; Collins Lake, collinslake.com
6 Deep Creek Lake, Maryland
This impoundment in the northwestern corner of Maryland yielded the state record 3-pound 7-ounce '˜gill, giving evidence of its productivity. With a deep basin, the Prespawn and Spawn periods are protracted, with prime action from mid-April into early June. Contact: Fish Deep Creek, 240/460-8839, fishdeepcreek.com
; Guide Ken Penrod, 301/937-0010,
7 Coastal Impoundments, Virginia
Four reservoirs near Norfolk and Suffolk, Virginia, are regular producers of big bluegills and shellcrackers. Fertile lakes Cahoon, Western Branch, Prince, and Burnt Mills have a history of trophy fish production. Western Branch (1,265 acres) reopened to public fishing in 2010 and is known for outsize redear, with certified specimens approaching 3 pounds. Boating permits required. Contact: Burnt Mills Reservoir Manager, 757/441-5678; Chesapeake Bay Office, Virginia Department of Game and Inland Fisheries, 757/465-6812, dgif.virginia.gov
5 Kentucky & Barkley Lakes, Kentucky-Tennessee
These massive impoundments — Kentucky Lake on the Tennessee River and Barkley on the Cumberland — are joined by a canal and offer outstanding fishing for big redear sunfish, as well as bass and crappies. Contact: Jack Canady, Woods and Water Guide Service, 270/227-2443, woodsandwaterguideservice.com
2 Lake Havasu, Arizona-California
Lake Havasu, impounding about 45 miles of the Colorado River, has become redear central after producing the all-tackle record 5-pound 7-ounce fish, along with many others over 2 pounds. The record was 16¾ inches long and boasted a 19-inch girth. Best action runs from April through June, when fish gather in coves to spawn. Locals fish livebait but small spinners and cranks catch some monsters. Contact: John Galbraith, basstacklemaster.com; Captain Jerry's Guide Service, 760/447-5846, havasufishingguide.com
; Havasu Fishing, havasufishing.com
3 Pelican Lake, Nebraska
Nestled in the Valentine National Wildlife Refuge in the Sandhills region of Nebraska, Pelican Lake consistently produces the biggest '˜gills in the region, many over a pound and occasional 2-pounders. Blessed with abundant and diverse large invertebrates, growth is fast in this shallow waterway. Abundant vegetation provides habitat for bugs and a sanctuary for big sunfish. Most giants are caught through the ice or in early spring. Contact: Valentine National Wildlife Refuge, http://www.fws.gov/valentine/
4 Reelfoot Lake, Tennessee
Labeled 'œEarthquake Lake,' a mighty tremor of the New Madrid Fault in 1811 diverted the Mississippi River, backing up this highly productive 11,000-acre waterway in northwestern Tennessee. Big bluegills and shellcrackers roam the shallow lake's cypress forests and lily pad fields, yielding prime pole-fishing opportunities all spring and summer. Contact: Bluebank Resort, 877/258-3226, bluebankresort.com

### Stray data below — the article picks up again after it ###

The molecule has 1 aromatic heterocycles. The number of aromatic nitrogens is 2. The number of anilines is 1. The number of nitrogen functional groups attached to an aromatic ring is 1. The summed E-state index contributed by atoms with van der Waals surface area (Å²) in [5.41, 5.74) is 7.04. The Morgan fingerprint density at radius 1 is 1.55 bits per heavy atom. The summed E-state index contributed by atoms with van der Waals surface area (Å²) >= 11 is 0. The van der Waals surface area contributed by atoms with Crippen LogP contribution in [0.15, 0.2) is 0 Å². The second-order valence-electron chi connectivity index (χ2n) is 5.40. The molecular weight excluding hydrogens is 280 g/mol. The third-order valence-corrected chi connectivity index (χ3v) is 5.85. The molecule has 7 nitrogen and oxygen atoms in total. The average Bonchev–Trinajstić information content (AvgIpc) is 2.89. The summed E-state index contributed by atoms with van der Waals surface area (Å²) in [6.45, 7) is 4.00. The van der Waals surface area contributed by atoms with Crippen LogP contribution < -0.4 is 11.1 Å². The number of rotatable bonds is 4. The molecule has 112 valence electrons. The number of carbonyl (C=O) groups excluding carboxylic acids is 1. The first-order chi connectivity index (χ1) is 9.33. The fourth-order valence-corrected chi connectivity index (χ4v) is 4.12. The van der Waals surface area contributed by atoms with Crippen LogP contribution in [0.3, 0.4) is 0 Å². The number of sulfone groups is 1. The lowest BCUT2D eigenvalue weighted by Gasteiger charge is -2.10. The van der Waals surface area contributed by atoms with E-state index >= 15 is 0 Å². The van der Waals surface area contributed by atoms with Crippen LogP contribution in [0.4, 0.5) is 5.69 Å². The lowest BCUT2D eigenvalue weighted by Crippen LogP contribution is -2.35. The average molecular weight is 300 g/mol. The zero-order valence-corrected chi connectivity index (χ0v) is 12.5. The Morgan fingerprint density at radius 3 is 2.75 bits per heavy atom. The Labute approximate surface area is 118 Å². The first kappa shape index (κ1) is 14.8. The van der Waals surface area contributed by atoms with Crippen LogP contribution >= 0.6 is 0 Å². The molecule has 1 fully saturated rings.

; Eagle Nest Resort, 731/538-2143, eaglenestresort.com
9 Richmond Mill Lake, North Carolina
Located near Laurel Hill, North Carolina, Richmond Mill likely offers the best shot at a 2-pound bluegill, truly a rare animal. This pay-to-play waterway, owned by the Kingfisher Society, is managed to ensure balance between bluegills and largemouth bass and habitat quality. After refilling in 2000, it's approaching prime productivity. Giants sometimes require finesse presentations, such as tiny jigs tipped with a bit of '˜crawler. Contact: Kingfisher Society, 910/462-2324, kingfishersociety.com
10 Santee-Cooper, South Carolina
This lowland jewel produced the former world record shellcracker and continues to yield amazing numbers of platter-sized bluegills as well as redears, not to mention big catfish, bass, and crappies. Spring comes early and a fine bedding bite starts in late March, lasting into May, but recurring on a monthly basis until September. Anglers also take jumbos in the Diversion Canal between the paired impoundments in fall and winter. Contact: Santee-Cooper Country, 803/854-2131, santeecoopercountry.org
8 Tidal Rivers, North Carolina
Flowing into Arbemarle Sound in the northeastern part of the state are a series of blackwater rivers that represent the northernmost range of the coppernose bluegill, the southern subspecies known to attain large size. Panfish expert Jim Gronaw picks the Pasquotank, Yeopim, Perqimens, and Chowan rivers, with loads of 9- to 11-inch fish and some over 1½ pounds. Local expert Jeffrey Abney scores with hair jigs tied in a grass shrimp pattern. Contact: bigbluegill.com
; Pembroke Fishing Center, 252/482-5343; Bethel Fishing Center, 252/426-5155.